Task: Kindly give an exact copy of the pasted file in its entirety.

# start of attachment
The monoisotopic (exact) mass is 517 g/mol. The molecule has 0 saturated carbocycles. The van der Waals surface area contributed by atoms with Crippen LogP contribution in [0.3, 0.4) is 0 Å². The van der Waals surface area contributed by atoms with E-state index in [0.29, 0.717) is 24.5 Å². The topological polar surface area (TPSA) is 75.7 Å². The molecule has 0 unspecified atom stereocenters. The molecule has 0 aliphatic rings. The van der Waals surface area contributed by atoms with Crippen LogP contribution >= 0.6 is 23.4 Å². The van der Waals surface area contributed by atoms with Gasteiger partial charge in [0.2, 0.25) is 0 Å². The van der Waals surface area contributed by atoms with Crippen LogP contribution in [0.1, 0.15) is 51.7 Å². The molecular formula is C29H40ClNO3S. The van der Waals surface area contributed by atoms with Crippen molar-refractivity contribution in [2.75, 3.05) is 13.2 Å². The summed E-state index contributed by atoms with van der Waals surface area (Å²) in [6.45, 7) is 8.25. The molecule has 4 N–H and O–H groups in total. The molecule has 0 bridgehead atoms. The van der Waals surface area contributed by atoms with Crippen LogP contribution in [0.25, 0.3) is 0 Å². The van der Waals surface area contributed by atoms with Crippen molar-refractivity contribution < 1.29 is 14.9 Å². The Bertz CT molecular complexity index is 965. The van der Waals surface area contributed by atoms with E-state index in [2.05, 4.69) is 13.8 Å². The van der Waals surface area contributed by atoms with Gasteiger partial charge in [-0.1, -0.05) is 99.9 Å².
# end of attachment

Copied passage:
The monoisotopic (exact) mass is 517 g/mol. The molecule has 0 saturated carbocycles. The van der Waals surface area contributed by atoms with Crippen LogP contribution in [0.3, 0.4) is 0 Å². The van der Waals surface area contributed by atoms with E-state index in [0.29, 0.717) is 24.5 Å². The topological polar surface area (TPSA) is 75.7 Å². The molecule has 0 unspecified atom stereocenters. The molecule has 0 aliphatic rings. The van der Waals surface area contributed by atoms with Crippen LogP contribution >= 0.6 is 23.4 Å². The van der Waals surface area contributed by atoms with Gasteiger partial charge in [0.2, 0.25) is 0 Å². The van der Waals surface area contributed by atoms with Crippen LogP contribution in [0.1, 0.15) is 51.7 Å². The molecular formula is C29H40ClNO3S. The van der Waals surface area contributed by atoms with Crippen molar-refractivity contribution in [2.75, 3.05) is 13.2 Å². The summed E-state index contributed by atoms with van der Waals surface area (Å²) in [6.45, 7) is 8.25. The molecule has 4 N–H and O–H groups in total. The molecule has 0 bridgehead atoms. The van der Waals surface area contributed by atoms with Crippen LogP contribution in [0.25, 0.3) is 0 Å². The van der Waals surface area contributed by atoms with Crippen molar-refractivity contribution < 1.29 is 14.9 Å². The Bertz CT molecular complexity index is 965. The van der Waals surface area contributed by atoms with E-state index in [2.05, 4.69) is 13.8 Å². The van der Waals surface area contributed by atoms with Gasteiger partial charge in [-0.1, -0.05) is 99.9 Å².